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Changing Climate: Ecologist now leads NOAA

Pity the National Oceanic and Atmospheric Administration. It has certainly suffered insults over the years, beginning in 1970 when President Nixon decided to tuck the newly formed agency inside the Commerce Department. Why? Because he was miffed at Walter Hickle, his man in charge of the Interior Department.

The oceans and atmospheric agency has grown over the years to make up 60% of the Commerce Department budget, and federal officials have resisted calls to make it a separate agency. Its multi-syllabic name commonly gets shorted to an acronym. But even the colloquial NOAA gets lampooned, as shorthand for "No Organization at All," or "National Organization for the Advancement of Acronyms."

The slights grew more serious during the presidency of George W. Bush. Scientists and policy wonks working on global warming or protecting rare and endangered whales and fish increasingly found their work questioned, delayed or altered because it ran afoul of official White House policy.

Jane_lubchenco Now it appears that NOAA may shed its reputation as the Rodney Dangerfield of federal agencies. President Obama made a point of appointing the new head of NOAA along with other key science advisors. The U.S. Senate confirmed Jane Lubchenco as the new NOAA administrator on Thursday, making her the first marine ecologist to ever run the agency that oversees America's vast oceans.

Nancy Sutley, chairwoman of the White House Council on Environmental Quality, underscored that point in a statement released late Thursday: "Dr. Lubchenco joins a distinguished group of scientific leaders in the Obama administration that will ensure that science plays its proper role in shaping policy."

Besides her own research at Oregon State University, Lubchenco has been a champion for scientists to speak out.  She also believes the federal government hasn't done enough to restore America's depleted fisheries.

"The reason that there are fewer and fewer fishing jobs is that there are fewer and fewer fish," she said in an interview. "If we keep going down that path, we will end up with next to nothing."

One tool, she said, is to set aside the marine equivalent of land-based national parks where hunting is forbidden. Scientific studies show that fish rebound in these protected areas; their bounty of sea life spills over into adjacent fishing grounds. Clever fishermen quickly learn this. They know where to fish: the boundary of the reserve.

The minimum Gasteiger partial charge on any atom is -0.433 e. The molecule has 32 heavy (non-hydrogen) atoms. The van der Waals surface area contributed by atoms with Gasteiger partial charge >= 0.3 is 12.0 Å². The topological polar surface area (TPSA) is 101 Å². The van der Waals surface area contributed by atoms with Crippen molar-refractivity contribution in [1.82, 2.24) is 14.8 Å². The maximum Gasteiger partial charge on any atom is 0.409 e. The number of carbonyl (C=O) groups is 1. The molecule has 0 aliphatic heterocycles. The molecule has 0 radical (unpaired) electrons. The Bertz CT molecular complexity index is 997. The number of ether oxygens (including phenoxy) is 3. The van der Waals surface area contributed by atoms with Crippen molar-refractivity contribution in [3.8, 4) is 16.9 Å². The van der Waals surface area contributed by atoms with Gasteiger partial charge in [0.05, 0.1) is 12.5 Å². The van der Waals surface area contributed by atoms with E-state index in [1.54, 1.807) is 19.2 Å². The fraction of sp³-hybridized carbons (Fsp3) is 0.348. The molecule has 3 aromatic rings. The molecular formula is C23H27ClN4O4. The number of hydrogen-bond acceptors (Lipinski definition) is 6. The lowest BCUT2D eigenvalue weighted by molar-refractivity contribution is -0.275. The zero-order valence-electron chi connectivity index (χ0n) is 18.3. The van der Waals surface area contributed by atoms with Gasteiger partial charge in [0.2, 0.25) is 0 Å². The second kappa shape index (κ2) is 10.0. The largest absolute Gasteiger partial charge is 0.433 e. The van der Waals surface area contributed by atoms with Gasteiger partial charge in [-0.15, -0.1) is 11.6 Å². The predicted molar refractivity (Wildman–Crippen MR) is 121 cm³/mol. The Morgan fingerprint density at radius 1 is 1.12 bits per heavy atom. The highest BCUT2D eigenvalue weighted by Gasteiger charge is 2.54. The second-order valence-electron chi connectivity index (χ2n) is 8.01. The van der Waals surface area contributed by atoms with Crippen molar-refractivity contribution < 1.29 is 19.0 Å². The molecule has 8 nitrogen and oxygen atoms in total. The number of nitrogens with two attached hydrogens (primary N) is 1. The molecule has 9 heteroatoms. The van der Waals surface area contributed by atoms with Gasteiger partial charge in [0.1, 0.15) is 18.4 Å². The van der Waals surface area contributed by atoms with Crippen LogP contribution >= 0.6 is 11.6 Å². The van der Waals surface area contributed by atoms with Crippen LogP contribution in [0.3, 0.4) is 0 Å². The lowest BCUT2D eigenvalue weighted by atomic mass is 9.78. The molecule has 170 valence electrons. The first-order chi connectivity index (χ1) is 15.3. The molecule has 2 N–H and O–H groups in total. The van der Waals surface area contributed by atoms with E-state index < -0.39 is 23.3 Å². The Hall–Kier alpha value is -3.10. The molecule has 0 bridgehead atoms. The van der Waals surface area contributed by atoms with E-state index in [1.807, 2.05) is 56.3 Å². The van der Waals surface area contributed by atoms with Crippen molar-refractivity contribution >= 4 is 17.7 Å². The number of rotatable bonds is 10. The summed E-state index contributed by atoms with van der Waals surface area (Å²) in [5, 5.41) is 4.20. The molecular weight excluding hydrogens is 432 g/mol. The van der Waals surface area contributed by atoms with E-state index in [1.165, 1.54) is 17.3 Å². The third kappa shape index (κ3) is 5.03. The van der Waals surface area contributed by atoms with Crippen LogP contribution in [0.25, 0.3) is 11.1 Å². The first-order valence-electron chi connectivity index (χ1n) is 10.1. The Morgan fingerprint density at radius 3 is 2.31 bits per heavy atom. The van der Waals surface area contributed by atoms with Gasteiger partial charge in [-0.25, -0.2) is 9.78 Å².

In two sweeping actions during his eight years in office, Bush added more square miles of undersea protected areas than any president in history — all of it around the Northwest Hawaii Islands and other remote islands, atolls and reefs in the Pacific. He did it all with the stroke of a pen, using the Antiquities Act of 1906.

Lubchenco said the Obama administration is not likely to follow that go-it-alone approach. Instead, she expects to move forward in a more inclusive and transparent way, inviting fishermen and others to have a say in what areas should be set off limits.

Again, she said, science is the best guide. And the science shows that the popular parks are the most successful. Their restrictions on fishing or hunting are easiest to enforce.

— Kenneth R. Weiss

Photo: Jane Lubchenco inspects a tide pool. Credit: NOAA

 
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Jane Lubchenko and Steven Chao (Secretary of Energy) are two great examples of a President willing to give science a seat at the table. George Bush set the environment back decades. The only thing I felt he did right, however, was signing the legislation on 1/6/09 (my birthday coincidentally) to create a protected marine reserve larger than any president before him. I agree, however, the fisherman should be included and also educated. In Tonga, I recently met some former peace corps volunteers who now work with Tongan fisherman teaching them how to protect their business by not overfishing. Many places where I've gone scuba diving (Bonaire, Belize and Tonga to name a few) have created marine reserves b/c they value and want to protect their coral reefs. The LA Times articles in 2006 about our altered (i.e. endangered) oceans woke me up to the fact that we have done little in the U.S. to protect our marine life and ourselves. See: http://www.latimes.com/news/local/oceans/la-oceans-series,0,7842752.special

Kuddos to the Obama administration for putting the adults back in charge.

Government must act as an intelligent foil to balance the interests of business.
For too many years purely economic concerns were the basis for any decision-making process in Washington. There is a different concept that says we don't have to screw it all up now, we can save some for our kids to screw up in the future. This is a good idea. Countries in Europe have been able to manage their resources in a sustainable way, and the sooner we get on this program the better off everything will be.

Thank goodness. Sanity appears to be returning to government on this issue of environmental responsibility. If the natural world goes, so do we all. This ain't "tree-huggin'" talk, it's the cold, hard reality. Human civilization is as connected and reliant on the birds and the bees and the fish as any other living creature on this earth.


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